Yellow Pack

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Yellow Pack was a brand of generic groceries, first launched in March 1980 by Fine Fare, a British regional supermarket chain ultimately owned by the Weston family, whose extensive interests include the UK's Associated British Foods, Loblaws Companies in North America, and a range of upmarket retailers such as Selfridges, Brown Thomas and Fortnum & Mason.

Distinctively packaged in yellow with aggressive black print, under a brand name ("YelLOW PRICE Packs") invented in January 1980 by the Collett Dickenson Pearce advertising agency, Yellow Packs, unlike previous generic grocery launches in North America and Europe, were positioned, next to a modestly successful own-label range, as the cheapest version of the product concerned available in Britain.

In most cases, this involved product or packaging re-engineering, or uncovering of new sources. The range's colour scheme design was derived from the No Frills brand of generics launched a year or two earlier by Fine Fare's Canadian sister grocery chain, Toronto-based Loblaws.

The Yellow Pack brand was reasonably successful, accounting for 30% of the chain's grocery sales by the time Fine Fare was acquired by the Dee Corporation – then mostly trading as Gateway, now Somerfield – in mid 1986. It was then discontinued in Great Britain.

In the meantime, after initial internal hostility to someone else's idea, the range was adopted by Fine fare's Irish sister company, Quinnsworth, where it featured heavily in advertising presented by Quinnsworth's advertising manager, Maurice Pratt. Whereas in Fine Fare's Scottish and Teesside heartland, Yellow Packs had merely been a successful product launch, they acquired a semi-iconic status in Ireland, and were extended throughout Quinnsworth's affiliate chains within the Power supermarket group (such as Stewarts and Crazy Prices in Northern Ireland and Crazy Prices in the Republic).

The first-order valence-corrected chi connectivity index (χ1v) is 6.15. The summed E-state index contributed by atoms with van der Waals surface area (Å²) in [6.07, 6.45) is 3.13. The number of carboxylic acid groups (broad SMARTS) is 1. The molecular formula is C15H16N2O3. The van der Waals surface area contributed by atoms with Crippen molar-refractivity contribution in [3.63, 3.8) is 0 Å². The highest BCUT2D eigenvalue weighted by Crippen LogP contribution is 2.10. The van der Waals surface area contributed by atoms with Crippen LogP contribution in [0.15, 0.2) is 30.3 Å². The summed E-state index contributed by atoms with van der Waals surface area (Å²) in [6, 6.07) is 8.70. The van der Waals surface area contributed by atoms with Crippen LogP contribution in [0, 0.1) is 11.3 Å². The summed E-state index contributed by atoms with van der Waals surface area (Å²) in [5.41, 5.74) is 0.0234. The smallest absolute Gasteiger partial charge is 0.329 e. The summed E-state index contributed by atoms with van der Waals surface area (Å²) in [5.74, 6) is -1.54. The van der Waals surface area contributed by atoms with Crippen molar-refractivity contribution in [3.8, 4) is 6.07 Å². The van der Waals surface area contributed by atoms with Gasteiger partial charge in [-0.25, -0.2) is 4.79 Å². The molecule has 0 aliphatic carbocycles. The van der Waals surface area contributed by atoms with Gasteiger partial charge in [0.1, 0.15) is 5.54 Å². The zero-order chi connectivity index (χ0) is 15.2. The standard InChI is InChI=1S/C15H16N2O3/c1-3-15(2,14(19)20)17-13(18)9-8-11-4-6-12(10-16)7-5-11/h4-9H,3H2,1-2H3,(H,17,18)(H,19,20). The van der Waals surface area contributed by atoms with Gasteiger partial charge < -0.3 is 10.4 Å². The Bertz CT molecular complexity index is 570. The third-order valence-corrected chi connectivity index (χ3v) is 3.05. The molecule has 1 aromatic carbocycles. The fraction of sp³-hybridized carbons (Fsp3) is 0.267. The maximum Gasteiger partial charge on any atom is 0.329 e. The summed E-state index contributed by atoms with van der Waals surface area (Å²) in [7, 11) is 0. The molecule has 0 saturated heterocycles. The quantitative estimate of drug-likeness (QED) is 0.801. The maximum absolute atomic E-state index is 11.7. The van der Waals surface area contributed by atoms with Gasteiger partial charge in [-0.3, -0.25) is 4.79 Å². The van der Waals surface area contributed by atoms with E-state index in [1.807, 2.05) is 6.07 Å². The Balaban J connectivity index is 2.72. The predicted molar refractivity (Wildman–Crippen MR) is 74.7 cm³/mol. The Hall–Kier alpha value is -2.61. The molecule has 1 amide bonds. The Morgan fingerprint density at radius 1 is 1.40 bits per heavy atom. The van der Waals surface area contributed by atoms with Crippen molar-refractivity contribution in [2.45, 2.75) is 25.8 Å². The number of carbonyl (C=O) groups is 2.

The term "Yellow Pack" became a generic term for cheap products or low-paid jobs in Ireland.[1]

Among the brand's most notable Irish products was an extremely cheap Dutch lager, which was popular among underage drinkers.[citation needed]

As a promotional offer, Quinnsworth started offering reduced-price flights to its customers. These were soon given the nickname Yellow Pack Flights.

In the mid 1990s, Power Supermarkets began to phase out the Yellow Pack brand, replacing them with two new brands. Budget products were branded "Five Star" (later "K.V.I" (Keenest Value in Ireland)), and a more upmarket "Premium Choice" brand created for higher quality goods. After the acquisition of the Irish business by Tesco, the brand was completely replaced by Tesco own-brands, including the similar in concept Tesco Value, using white rather than yellow packaging).

Tesco Value had been developed (as "Value Lines") in 1981, as Tesco's answer in Britain to Yellow Packs. Derived from the company's Victor Value chain, Tesco's Value range has, since the early 1980s played a consistent, though minor, role in Tesco's repertoire of private brands.

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